Besides, in the time since the Indians quit using the wishbone C, it has become synonomous with the city of Cincinnati. I know a couple of people that even have it tattooed on their bodies and it's more of an expression of their city than it is the baseball team.

It's sort of like how Detroit owns old english D's.

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There are plenty of fine ways to illustrate a C that isn't the wishbone.

Yeah, but that's the hat I grew up with...Tradition...PC Police...blah blah blah. B)

You're right of course, I just like the hat. It really is my first Indians hat. But they can't go back to it.

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The only hat logo I have ever seen that appreciate the same way I appreciate the Wahoo hat is this one.

wholesale-wholesale-fitted-caps-sale-mlb-cleveland-indians-blue-hats-clothes.jpg

For those arguing that the Indians should return to their most successful style, I disagree. The problem is that the most successful Indians teams played in the 1940s. That style has been gone a long time, and most current fans do not have associations with that team's logos, but remember more the teams of the nineties, who wore Wahoo and only Wahoo on their hats.

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The only hat logo I have ever seen that appreciate the same way I appreciate the Wahoo hat is this one.

wholesale-wholesale-fitted-caps-sale-mlb-cleveland-indians-blue-hats-clothes.jpg

For those arguing that the Indians should return to their most successful style, I disagree. The problem is that the most successful Indians teams played in the 1940s. That style has been gone a long time, and most current fans do not have associations with that team's logos, but remember more the teams of the nineties, who wore Wahoo and only Wahoo on their hats.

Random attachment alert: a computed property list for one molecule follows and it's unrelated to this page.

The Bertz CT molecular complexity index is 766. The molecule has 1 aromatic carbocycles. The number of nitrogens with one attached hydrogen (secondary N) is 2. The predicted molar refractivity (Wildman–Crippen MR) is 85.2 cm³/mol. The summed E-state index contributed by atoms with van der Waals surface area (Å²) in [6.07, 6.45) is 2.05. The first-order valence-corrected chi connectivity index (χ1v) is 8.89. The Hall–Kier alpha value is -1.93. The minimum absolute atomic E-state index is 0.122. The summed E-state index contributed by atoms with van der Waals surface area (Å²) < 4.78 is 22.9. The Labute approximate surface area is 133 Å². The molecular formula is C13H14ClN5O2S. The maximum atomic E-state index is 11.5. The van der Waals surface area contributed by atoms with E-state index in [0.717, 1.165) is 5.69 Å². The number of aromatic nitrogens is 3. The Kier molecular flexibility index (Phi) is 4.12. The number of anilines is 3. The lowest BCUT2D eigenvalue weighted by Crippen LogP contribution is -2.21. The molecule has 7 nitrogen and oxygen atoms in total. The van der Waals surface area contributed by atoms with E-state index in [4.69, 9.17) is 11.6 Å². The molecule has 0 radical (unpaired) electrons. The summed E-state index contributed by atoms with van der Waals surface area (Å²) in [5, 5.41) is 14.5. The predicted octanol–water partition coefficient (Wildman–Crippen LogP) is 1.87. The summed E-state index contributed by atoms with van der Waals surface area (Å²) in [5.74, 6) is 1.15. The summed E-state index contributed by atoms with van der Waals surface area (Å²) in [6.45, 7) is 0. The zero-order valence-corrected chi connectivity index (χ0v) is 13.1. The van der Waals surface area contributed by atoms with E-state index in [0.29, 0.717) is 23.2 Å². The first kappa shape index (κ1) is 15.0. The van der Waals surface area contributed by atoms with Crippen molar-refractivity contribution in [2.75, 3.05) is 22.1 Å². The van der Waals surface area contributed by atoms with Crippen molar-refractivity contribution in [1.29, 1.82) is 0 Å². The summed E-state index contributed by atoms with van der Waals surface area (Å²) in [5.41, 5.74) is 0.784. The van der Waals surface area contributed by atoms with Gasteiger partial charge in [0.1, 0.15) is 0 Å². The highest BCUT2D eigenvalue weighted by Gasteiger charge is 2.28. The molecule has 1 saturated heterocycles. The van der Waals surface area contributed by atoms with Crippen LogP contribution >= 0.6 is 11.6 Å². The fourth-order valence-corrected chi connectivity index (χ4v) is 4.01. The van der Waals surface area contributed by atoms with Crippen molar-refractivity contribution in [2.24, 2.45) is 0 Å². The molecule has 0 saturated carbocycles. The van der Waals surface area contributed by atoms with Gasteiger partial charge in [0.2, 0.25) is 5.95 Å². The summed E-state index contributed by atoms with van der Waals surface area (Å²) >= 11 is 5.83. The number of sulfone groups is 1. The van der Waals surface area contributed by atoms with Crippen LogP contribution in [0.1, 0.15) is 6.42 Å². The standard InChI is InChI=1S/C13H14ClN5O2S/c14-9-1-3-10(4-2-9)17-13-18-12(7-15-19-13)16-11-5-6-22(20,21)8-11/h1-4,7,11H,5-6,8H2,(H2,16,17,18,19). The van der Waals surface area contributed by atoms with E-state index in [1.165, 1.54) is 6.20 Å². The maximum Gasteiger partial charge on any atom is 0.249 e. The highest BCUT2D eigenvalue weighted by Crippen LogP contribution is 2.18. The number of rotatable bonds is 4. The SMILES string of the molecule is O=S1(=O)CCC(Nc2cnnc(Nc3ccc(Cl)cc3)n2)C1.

I never really liked that cap. I've always thought the "I" looked like a "J" and it looked even worse/unidentifiable by its self on a cap. I just don't like the idea of a wishbone "C" not just because of Cincy but because there are so many other options. I'd love a full block-identity. Agreed on the last point, though.

And Comic Sans...yuck.

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I like the Script I hat mostly because, to me, it looks like a feather, and is distinct to the Indians franchise. I think it's a lot harder to make a single block letter your own, without some additions. The only team that I can think of that has really succeeded in that regard is Texas. All the other letter-logo teams have a distinct stylization, or a combination of two letters that creates a more interesting ensemble: the blackletter D for Detroit, wishbone C for Cincy, interlocking SF, NY, LA, TB, etc. The block C doesn't have any of that, and looks like a C I could find in a fontbook, not a logo.

I see what you mean about the "I" looking like a "J", but combined with the Indians wordmark is part of a more comprehensive graphic scheme.